South African union UASA said while gold producers tabled a “good opening offer” in pay negotiations last week, it still needs work.
Labor groups will meet Monday with the Chamber of Mines, which represents AngloGold Ashanti Ltd., Harmony Gold Mining Co. and Sibanye Gold Ltd., after consulting with their members on the initial proposal, Franz Stehring, head of mining at UASA, said by phone Monday. The producers offered wage increases of as much as 13 percent, plus a share of profits.
The proposed five-year deal is “too long,” said Stehring, adding that virtually unchanged housing allowances and increases not linked to inflation were also issues. The centralized negotiations in Johannesburg with producers also include the National Union of Mineworkers, which represents most gold miners and is demanding an 80 percent increase in basic pay.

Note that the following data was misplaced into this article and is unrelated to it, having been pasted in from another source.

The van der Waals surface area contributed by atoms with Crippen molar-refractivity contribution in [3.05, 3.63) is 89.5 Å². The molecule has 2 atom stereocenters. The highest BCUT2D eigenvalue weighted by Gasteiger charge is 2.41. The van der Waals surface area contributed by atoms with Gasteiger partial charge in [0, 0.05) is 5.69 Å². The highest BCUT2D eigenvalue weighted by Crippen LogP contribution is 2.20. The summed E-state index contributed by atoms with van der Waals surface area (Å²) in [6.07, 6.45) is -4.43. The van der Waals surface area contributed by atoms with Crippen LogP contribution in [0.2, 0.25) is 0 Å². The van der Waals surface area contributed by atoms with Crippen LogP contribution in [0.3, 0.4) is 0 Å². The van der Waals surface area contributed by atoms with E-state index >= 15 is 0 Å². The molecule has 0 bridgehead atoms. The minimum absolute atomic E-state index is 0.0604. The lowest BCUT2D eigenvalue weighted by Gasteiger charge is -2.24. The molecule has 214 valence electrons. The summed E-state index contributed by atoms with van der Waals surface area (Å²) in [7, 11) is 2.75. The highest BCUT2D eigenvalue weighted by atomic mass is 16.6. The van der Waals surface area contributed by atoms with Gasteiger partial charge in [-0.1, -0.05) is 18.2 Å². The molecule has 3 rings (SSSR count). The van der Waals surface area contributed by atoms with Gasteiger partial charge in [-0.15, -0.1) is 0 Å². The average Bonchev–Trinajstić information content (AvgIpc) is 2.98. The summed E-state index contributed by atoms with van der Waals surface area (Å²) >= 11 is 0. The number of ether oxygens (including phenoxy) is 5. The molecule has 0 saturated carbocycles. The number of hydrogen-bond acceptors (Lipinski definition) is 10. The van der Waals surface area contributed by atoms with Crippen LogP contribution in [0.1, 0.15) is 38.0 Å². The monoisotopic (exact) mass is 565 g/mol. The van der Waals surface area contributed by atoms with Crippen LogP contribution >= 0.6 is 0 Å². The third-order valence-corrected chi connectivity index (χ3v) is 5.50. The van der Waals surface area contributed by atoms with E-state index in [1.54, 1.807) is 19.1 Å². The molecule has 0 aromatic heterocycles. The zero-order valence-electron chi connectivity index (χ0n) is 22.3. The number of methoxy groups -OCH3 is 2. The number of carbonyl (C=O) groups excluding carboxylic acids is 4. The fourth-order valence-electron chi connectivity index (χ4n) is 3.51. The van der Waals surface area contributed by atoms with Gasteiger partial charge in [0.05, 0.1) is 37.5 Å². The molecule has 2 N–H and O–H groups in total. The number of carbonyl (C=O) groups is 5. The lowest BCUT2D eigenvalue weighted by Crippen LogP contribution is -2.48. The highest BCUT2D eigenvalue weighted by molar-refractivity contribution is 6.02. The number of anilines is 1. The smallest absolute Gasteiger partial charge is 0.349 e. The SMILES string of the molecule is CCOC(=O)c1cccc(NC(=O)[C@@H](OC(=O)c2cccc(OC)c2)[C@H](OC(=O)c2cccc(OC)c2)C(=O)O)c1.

“The answer to the chamber from our side will be ‘go back and redo your figures,’” said Stehring, whose UASA comprises about 7 percent of the 95,000 employees involved compared with 52 percent for the NUM.
Members of the Association of Mineworkers and Construction Union, which represents 30 percent of employees in the industry, are firm about their demand of 12,500 rand ($1,007) a month, Manzini Zungu, a spokesman for the union, said in a text message.
The companies have guaranteed employment if their profit margin at operating-unit level, after the allocation of all costs, doesn’t fall below a margin of 6 percent.
The offer by producers is unprecedented from previous wage negotiations by starting with “a guarantee in terms of job retention,” Dawie Mostert, a senior vice president at Sibanye, said at a presentation Thursday. “The essence of what we’re trying to do here is job retention on the back of a sustainable industry.”